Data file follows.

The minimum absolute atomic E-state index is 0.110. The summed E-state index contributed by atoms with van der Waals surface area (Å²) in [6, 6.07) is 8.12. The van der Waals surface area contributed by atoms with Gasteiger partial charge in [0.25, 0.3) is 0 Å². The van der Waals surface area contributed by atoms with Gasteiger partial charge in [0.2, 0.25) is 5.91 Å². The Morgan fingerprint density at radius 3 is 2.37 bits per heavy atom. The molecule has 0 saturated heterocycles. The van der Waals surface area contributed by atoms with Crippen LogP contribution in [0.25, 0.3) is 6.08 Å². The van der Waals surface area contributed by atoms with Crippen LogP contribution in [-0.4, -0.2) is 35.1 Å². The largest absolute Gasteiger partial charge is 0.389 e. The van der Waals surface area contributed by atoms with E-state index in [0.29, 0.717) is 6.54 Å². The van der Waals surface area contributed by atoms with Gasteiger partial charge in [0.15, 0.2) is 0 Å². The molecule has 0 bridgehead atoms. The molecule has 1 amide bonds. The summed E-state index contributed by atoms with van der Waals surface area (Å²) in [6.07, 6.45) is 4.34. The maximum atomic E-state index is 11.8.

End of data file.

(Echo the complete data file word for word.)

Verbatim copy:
The minimum absolute atomic E-state index is 0.110. The summed E-state index contributed by atoms with van der Waals surface area (Å²) in [6, 6.07) is 8.12. The van der Waals surface area contributed by atoms with Gasteiger partial charge in [0.25, 0.3) is 0 Å². The van der Waals surface area contributed by atoms with Gasteiger partial charge in [0.2, 0.25) is 5.91 Å². The Morgan fingerprint density at radius 3 is 2.37 bits per heavy atom. The molecule has 0 saturated heterocycles. The van der Waals surface area contributed by atoms with Crippen LogP contribution in [0.25, 0.3) is 6.08 Å². The van der Waals surface area contributed by atoms with Crippen LogP contribution in [-0.4, -0.2) is 35.1 Å². The largest absolute Gasteiger partial charge is 0.389 e. The van der Waals surface area contributed by atoms with E-state index in [0.29, 0.717) is 6.54 Å². The van der Waals surface area contributed by atoms with Gasteiger partial charge in [0.15, 0.2) is 0 Å². The molecule has 0 bridgehead atoms. The molecule has 1 amide bonds. The summed E-state index contributed by atoms with van der Waals surface area (Å²) in [6.07, 6.45) is 4.34. The maximum atomic E-state index is 11.8.